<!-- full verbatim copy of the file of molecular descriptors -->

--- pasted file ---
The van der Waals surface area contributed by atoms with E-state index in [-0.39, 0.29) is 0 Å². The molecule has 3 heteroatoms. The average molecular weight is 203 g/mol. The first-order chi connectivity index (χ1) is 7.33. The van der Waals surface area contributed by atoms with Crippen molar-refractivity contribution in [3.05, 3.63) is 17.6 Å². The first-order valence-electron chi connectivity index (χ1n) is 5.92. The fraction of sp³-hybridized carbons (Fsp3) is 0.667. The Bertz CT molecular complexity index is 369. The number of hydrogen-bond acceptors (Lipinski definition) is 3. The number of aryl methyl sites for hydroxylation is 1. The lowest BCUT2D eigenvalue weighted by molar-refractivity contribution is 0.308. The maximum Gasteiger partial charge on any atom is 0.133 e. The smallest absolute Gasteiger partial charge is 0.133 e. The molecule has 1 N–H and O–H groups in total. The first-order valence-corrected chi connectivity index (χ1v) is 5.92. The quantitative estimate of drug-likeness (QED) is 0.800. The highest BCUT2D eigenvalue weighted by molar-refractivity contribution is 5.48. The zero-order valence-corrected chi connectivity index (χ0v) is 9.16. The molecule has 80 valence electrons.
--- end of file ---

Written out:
The van der Waals surface area contributed by atoms with E-state index in [-0.39, 0.29) is 0 Å². The molecule has 3 heteroatoms. The average molecular weight is 203 g/mol. The first-order chi connectivity index (χ1) is 7.33. The van der Waals surface area contributed by atoms with Crippen molar-refractivity contribution in [3.05, 3.63) is 17.6 Å². The first-order valence-electron chi connectivity index (χ1n) is 5.92. The fraction of sp³-hybridized carbons (Fsp3) is 0.667. The Bertz CT molecular complexity index is 369. The number of hydrogen-bond acceptors (Lipinski definition) is 3. The number of aryl methyl sites for hydroxylation is 1. The lowest BCUT2D eigenvalue weighted by molar-refractivity contribution is 0.308. The maximum Gasteiger partial charge on any atom is 0.133 e. The smallest absolute Gasteiger partial charge is 0.133 e. The molecule has 1 N–H and O–H groups in total. The first-order valence-corrected chi connectivity index (χ1v) is 5.92. The quantitative estimate of drug-likeness (QED) is 0.800. The highest BCUT2D eigenvalue weighted by molar-refractivity contribution is 5.48. The zero-order valence-corrected chi connectivity index (χ0v) is 9.16. The molecule has 80 valence electrons.